The Palace of the White Skunks

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Penguin, 1990 - Fiction - 356 pages
15 Reviews
The second novel in the quintet that began with the internationally acclaimed Singing from the Well, Reinaldo Arenas's The Palace of the White Skunks is a brilliant, hallucinatory, and erotically charged portrait of Cuba on the eve of its 1959 revolution. It is the story of Fortunato, a dreamy, sullen boy trapped in a house full of abandoned aunts in a decrepit backwater. Tormented by sexual desires for both men and women, he hears, in his family's quarrels, the crackle of rebel gunfire--a sound that will beckon him into a world as demented as the one he has sworn to escape. Like an inspired collaboration between Marcel Proust and the magic realists, The Palace of the White Skunks is a masterpiece encompassing all the squalor, spectacle, and tragedy of Cuba under two dictators.

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Review: The Palace of the White Skunks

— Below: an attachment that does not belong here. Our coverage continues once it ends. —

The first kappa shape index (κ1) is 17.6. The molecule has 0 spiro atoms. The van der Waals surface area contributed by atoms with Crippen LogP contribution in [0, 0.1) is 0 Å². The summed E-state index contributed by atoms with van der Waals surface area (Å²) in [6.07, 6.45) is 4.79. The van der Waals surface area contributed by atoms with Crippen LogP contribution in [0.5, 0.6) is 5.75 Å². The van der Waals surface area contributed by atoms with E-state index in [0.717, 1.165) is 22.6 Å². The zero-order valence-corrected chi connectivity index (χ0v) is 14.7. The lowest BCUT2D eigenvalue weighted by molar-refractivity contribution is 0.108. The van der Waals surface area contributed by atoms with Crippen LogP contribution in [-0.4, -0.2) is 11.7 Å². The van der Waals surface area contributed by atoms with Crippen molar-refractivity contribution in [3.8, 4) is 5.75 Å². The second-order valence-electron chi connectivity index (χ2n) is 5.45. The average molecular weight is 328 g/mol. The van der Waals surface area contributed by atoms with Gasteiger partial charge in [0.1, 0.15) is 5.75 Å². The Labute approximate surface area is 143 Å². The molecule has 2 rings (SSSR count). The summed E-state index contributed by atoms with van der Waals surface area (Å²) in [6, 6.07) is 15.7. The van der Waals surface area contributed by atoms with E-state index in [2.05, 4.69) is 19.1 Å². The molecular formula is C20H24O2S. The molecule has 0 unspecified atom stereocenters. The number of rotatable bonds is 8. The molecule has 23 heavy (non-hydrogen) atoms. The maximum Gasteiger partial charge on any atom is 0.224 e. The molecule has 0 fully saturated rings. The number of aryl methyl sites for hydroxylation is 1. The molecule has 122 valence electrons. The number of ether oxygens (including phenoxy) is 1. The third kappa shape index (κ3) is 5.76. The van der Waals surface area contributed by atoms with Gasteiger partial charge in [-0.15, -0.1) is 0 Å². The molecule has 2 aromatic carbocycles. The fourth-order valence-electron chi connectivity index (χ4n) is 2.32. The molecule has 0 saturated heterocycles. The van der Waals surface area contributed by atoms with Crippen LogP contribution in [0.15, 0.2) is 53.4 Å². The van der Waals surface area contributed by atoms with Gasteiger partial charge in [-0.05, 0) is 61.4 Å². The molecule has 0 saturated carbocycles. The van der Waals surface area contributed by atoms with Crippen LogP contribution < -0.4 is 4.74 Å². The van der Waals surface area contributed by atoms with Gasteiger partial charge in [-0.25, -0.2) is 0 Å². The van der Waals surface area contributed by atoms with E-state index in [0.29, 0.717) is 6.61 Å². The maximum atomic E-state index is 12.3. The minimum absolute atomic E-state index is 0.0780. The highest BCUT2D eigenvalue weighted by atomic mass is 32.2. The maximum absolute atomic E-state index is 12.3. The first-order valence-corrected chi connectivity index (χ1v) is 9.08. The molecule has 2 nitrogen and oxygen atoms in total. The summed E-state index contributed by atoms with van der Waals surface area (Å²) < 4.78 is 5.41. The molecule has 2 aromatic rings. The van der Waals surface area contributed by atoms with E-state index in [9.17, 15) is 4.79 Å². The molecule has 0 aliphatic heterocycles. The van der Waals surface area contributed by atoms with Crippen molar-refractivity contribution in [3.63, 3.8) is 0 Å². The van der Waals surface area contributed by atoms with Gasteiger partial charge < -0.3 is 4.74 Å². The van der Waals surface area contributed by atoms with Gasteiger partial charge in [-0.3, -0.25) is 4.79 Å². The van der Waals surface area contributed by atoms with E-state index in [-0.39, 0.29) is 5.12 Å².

User Review  - Goodreads

One of the best books I've read in awhile--and also one of the most challenging. The comparisons to Faulkner are inevitable but Arenas is more experimental and at the same time, more accessible ... Read full review

Review: The Palace of the White Skunks

User Review  - Chris Campanioni - Goodreads

One of the best books I've read in awhile--and also one of the most challenging. The comparisons to Faulkner are inevitable but Arenas is more experimental and at the same time, more accessible ... Read full review

Contents

htykJ
17
The First Agony
35
The Second Agony
99
Copyright

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About the author (1990)

The novel The Ill-fated Peregrinations of Fray Servando recreates in a poetic style, in which time, space, and character move on multiple planes of fantasy and reality, the life of Fray Servando Teresa de Mier, a Mexican priest famous for his hatred of the Spaniards. Mier denied even that the Spaniards had brought Christianity to the New World. Arenas begins with a letter to the friar: "Ever since I discovered you in an execrable history of Spanish literature, described as the friar who had traveled over the whole of Europe on foot having improbable adventures; I have tried to find out more about you." In a meditation on the nature of fiction, Arenas discovers that he and Servando are the same person, and author and character become one.

Andrew Hurley is a professor of history at the University of Missouri, St. Louis. Hurley is the author of Environmental Inequalities: Class, Race and Industrial Pollution in Gary, Indiana, 1945-1980 and Common Fields: An Environmental History of St. Louis.

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